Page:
NASA is not simply a civilian space agency devoted to the high-minded cause of scientific discovery. The agency that originated as an extension of the Air Force has persisted in its often-disguised mission of military research. Columbia's tragic last mission was no exception, and was watched keenly by much of the world precisely because of its geopolitical and military significance.
Columbia's countdown to launch saw unprecedented security measures that included machine gun-toting guards eyeballing and body-searching NASA engineers and visiting dignitaries. NASA acknowledged that such measures where more than post-9/11 caution and were due to the presence of astronaut and Israeli Air Force pilot Col. Ilan Ramon.
Ramon was a living symbol of Israeli-American aerospace cooperation, which has included the Arrow interception technology incorporated into Patriot missiles (used in the Gulf War) and the sale of U.S.-built F-16s and helicopter gunships sent by the Ariel Sharon government to attack Palestinian villages in the West Bank.
Ramon was no bystander in the Mideast conflict. He received flight training at a U.S. Air Force base in Utah in the 1970s, became a pilot in the Israeli Air Force and was part of an Israeli bombing mission that destroyed an Iraqi nuclear power plant in 1986.
His military role aboard Columbia went beyond symbolic value. Ramon's research mission involved dual-use technology, an Israeli-built multi-spectral camera that probes the effect of sandstorms on climate change. The all-weather camera is also a key technology for military spy satellites and unmanned drones searching for targets obscured by dust, smoke and clouds. These murky atmospheric conditions exactly fit the scenario of the looming war against Iraq.
Israel is midway through a drive to establish a space program, much of it devoted to military purposes. So is India, the birthplace of the other "international" astronaut, Kalpana Chowla. Her research background in robotics and aerodynamics are also of direct interest to weapons designers. Her notable achievement was to design systems to control air turbulence during landing, a serious problem for vertical-landing aircraft such as the Harrier fighter or the accident-prone Osprey hybrid helicopter.
Images of an Israeli pilot and an Indian-born civilian engineer drifting weightlessly alongside the other crewmembers from the U.S. military were interpreted as a threat across much of South Asia and the Middle East. In Kashmir, torn by a Muslim insurgency against Indian rule since 1947, the three partner countries -- India, Israel and the U.S. -- are referred to as "The Nexus." The connection goes back to Israeli instructors who have been training Indian troops to suppress the Muslim majority population in Kashmir using the brutal methods tested in the West Bank and Gaza Strip.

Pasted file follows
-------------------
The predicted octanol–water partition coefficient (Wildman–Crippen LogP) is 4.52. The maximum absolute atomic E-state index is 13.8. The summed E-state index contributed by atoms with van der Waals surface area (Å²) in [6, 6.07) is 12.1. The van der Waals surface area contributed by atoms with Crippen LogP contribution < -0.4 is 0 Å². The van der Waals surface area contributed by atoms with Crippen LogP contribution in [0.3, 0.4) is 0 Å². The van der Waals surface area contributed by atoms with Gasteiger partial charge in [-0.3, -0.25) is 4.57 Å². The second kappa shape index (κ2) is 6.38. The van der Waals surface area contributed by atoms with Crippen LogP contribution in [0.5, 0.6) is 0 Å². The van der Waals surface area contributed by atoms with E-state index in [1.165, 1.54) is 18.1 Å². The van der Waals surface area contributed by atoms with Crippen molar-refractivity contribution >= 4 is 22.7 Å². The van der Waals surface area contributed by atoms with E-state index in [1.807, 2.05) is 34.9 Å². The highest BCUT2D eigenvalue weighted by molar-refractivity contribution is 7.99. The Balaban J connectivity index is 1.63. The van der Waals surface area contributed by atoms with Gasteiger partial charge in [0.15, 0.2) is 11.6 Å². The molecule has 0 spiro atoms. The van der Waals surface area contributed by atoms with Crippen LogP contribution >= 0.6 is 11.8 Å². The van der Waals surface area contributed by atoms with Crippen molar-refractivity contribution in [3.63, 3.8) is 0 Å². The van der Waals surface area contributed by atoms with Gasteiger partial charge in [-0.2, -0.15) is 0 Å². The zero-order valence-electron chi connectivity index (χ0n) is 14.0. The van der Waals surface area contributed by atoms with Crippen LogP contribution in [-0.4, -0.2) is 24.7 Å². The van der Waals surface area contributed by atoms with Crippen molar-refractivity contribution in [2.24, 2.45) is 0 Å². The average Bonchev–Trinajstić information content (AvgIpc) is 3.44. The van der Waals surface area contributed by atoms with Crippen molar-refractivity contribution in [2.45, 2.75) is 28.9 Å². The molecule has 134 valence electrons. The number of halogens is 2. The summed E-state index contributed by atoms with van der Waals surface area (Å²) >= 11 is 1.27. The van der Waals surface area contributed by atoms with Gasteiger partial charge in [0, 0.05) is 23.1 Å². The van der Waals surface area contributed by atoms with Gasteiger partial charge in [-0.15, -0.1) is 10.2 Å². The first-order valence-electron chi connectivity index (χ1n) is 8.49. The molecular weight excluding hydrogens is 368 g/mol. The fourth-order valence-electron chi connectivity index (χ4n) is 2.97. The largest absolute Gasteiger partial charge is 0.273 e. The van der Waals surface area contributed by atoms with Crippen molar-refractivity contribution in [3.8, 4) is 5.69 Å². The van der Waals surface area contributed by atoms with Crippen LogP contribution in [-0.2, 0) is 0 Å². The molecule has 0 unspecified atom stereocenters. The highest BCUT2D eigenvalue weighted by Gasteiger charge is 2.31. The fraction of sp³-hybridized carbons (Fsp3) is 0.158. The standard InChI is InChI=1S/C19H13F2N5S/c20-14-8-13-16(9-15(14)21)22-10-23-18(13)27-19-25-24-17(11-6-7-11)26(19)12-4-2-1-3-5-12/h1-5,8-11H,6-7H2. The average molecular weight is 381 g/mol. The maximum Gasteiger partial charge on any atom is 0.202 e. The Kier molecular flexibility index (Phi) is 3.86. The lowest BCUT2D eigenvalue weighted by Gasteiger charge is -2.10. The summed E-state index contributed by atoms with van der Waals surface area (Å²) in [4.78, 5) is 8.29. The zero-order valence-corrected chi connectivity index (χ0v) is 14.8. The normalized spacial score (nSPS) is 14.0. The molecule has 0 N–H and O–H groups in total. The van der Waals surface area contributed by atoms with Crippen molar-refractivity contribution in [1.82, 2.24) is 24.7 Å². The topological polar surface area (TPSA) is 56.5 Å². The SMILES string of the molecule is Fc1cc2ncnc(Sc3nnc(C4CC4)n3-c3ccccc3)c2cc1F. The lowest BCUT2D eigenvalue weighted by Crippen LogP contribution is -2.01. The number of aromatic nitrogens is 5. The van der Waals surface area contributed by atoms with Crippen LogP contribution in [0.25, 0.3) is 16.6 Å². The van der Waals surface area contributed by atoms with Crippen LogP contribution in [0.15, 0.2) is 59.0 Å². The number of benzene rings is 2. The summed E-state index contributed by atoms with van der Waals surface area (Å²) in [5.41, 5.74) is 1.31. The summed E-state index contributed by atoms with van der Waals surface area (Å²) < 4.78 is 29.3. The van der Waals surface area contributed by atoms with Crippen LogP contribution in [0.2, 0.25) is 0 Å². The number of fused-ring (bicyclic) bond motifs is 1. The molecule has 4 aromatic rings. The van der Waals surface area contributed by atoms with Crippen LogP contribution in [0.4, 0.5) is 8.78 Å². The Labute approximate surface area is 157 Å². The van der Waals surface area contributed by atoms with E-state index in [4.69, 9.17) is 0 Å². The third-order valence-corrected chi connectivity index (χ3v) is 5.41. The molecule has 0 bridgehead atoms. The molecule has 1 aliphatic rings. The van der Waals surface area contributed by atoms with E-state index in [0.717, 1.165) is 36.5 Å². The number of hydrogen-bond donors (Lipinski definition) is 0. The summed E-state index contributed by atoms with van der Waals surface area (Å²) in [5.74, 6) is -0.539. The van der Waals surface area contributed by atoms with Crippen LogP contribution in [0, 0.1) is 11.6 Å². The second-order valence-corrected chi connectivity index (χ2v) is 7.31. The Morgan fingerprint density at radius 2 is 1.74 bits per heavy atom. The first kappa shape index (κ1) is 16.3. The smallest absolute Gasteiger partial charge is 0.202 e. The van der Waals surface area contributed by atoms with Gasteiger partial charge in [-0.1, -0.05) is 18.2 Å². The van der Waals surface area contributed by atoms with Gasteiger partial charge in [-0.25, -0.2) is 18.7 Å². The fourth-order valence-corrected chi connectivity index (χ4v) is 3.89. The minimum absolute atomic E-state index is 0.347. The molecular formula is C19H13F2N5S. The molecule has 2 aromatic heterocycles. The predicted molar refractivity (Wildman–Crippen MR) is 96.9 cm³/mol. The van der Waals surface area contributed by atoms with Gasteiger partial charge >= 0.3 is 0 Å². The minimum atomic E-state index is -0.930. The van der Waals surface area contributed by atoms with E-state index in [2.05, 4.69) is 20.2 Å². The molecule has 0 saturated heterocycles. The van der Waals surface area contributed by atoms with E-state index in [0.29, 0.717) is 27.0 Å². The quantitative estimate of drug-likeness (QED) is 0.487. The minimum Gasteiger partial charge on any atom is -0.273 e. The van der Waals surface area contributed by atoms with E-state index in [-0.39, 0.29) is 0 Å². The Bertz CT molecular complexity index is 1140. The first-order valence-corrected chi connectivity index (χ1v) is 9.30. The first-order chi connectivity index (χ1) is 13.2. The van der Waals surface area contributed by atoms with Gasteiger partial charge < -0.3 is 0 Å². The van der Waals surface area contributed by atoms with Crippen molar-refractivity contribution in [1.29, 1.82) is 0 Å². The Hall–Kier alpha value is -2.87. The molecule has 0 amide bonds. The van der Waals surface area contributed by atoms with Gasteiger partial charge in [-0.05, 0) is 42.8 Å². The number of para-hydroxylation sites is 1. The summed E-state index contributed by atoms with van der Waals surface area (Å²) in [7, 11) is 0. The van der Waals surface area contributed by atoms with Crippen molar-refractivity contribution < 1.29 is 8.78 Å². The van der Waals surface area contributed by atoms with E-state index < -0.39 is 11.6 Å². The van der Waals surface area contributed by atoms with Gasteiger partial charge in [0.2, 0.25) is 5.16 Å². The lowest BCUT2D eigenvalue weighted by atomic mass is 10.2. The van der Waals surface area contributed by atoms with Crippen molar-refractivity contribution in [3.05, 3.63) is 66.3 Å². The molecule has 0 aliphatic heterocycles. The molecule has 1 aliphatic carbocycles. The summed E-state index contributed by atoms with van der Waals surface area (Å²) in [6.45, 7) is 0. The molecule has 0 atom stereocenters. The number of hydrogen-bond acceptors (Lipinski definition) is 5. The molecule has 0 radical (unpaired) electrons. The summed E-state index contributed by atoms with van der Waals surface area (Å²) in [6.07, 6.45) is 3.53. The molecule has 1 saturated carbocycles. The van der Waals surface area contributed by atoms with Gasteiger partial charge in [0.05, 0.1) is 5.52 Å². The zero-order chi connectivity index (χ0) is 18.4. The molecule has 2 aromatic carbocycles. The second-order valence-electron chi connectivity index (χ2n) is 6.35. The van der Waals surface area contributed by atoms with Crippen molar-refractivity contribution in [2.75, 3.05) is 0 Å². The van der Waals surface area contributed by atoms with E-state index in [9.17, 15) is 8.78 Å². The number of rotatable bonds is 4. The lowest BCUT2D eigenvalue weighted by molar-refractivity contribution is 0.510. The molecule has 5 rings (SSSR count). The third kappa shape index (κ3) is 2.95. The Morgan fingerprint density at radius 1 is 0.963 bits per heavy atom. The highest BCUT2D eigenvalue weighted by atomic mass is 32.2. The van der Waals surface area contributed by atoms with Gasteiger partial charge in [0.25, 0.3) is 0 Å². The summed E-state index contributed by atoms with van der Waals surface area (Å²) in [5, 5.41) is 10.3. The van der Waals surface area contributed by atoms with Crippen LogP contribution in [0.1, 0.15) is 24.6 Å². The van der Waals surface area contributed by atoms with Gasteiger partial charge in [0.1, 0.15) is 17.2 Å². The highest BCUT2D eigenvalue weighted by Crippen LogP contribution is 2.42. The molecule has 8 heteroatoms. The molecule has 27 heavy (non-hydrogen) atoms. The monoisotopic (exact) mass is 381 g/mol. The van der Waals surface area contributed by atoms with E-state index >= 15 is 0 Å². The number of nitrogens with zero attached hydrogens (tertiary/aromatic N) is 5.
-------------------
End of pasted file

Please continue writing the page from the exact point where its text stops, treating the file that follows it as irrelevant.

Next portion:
Israel provides intelligence and military training in exchange for covert Israeli Air Force use of airfields in Srinagar and Jammu, the twin capitals of Kashmir. These airfields are within close striking range of Pakistan's nuclear facilities, the production centers of the so-called "Islamic bomb." Not by coincidence, India is also building a military-oriented space program to gain the upper hand against its regional rival Pakistan.
The United States joined The Nexus in the late 1990s, when the Clinton administration promised to lift sanctions on weapons sales to India, a nuclear power that refuses to sign on to the nuclear non-proliferation treaty. The Bush White House has been shifting U.S. space research toward the overarching goal of national missile defense, a plan that critics including Russia and China say will lead to an arms race in space throughout the 21st century. The Bush proposal to load high-powered lasers, signal-jamming devices and electromagnetic-pulse weapons aboard orbiting platforms has met with resistance inside the United Nations because existing international treaties forbid the militarization of outer space.
The Nexus' ambitions to militarize space converged aboard the Columbia.
In the near future, the Nexus' drive to achieve dominance over outer space means that NASA flights and satellite launches could soon become fair game for counterattacks by victimized communities and neighboring countries living under the threat of space weaponry. A line of code slipped past software firewalls or a jammed radio signal can take down these sensitive spacecraft. As science fiction tells us, technology-rich powers can't always win the star wars.
Yoichi Clark Shimatsu, a former editor of The Japan Times Weekly in Tokyo, has reported on the Kashmir crisis.
Yoichi Clark Shimatsu